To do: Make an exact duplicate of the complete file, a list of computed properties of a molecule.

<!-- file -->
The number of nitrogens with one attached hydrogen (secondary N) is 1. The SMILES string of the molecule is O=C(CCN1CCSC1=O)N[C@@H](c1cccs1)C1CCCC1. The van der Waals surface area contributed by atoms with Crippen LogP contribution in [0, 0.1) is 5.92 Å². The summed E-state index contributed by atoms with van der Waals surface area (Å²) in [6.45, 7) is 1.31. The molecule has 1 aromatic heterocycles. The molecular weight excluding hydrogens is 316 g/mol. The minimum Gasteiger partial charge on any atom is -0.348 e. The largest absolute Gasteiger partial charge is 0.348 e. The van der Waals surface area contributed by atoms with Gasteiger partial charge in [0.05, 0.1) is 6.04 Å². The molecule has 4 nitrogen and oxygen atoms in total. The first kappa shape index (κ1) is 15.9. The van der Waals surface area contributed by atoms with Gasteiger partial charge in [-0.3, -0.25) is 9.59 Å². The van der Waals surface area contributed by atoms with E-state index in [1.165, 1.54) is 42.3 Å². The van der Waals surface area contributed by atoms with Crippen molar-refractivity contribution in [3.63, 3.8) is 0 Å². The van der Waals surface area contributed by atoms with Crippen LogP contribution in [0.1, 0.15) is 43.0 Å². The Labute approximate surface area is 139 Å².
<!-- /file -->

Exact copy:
The number of nitrogens with one attached hydrogen (secondary N) is 1. The SMILES string of the molecule is O=C(CCN1CCSC1=O)N[C@@H](c1cccs1)C1CCCC1. The van der Waals surface area contributed by atoms with Crippen LogP contribution in [0, 0.1) is 5.92 Å². The summed E-state index contributed by atoms with van der Waals surface area (Å²) in [6.45, 7) is 1.31. The molecule has 1 aromatic heterocycles. The molecular weight excluding hydrogens is 316 g/mol. The minimum Gasteiger partial charge on any atom is -0.348 e. The largest absolute Gasteiger partial charge is 0.348 e. The van der Waals surface area contributed by atoms with Gasteiger partial charge in [0.05, 0.1) is 6.04 Å². The molecule has 4 nitrogen and oxygen atoms in total. The first kappa shape index (κ1) is 15.9. The van der Waals surface area contributed by atoms with Gasteiger partial charge in [-0.3, -0.25) is 9.59 Å². The van der Waals surface area contributed by atoms with E-state index in [1.165, 1.54) is 42.3 Å². The van der Waals surface area contributed by atoms with Crippen molar-refractivity contribution in [3.63, 3.8) is 0 Å². The van der Waals surface area contributed by atoms with Crippen LogP contribution in [0.1, 0.15) is 43.0 Å². The Labute approximate surface area is 139 Å².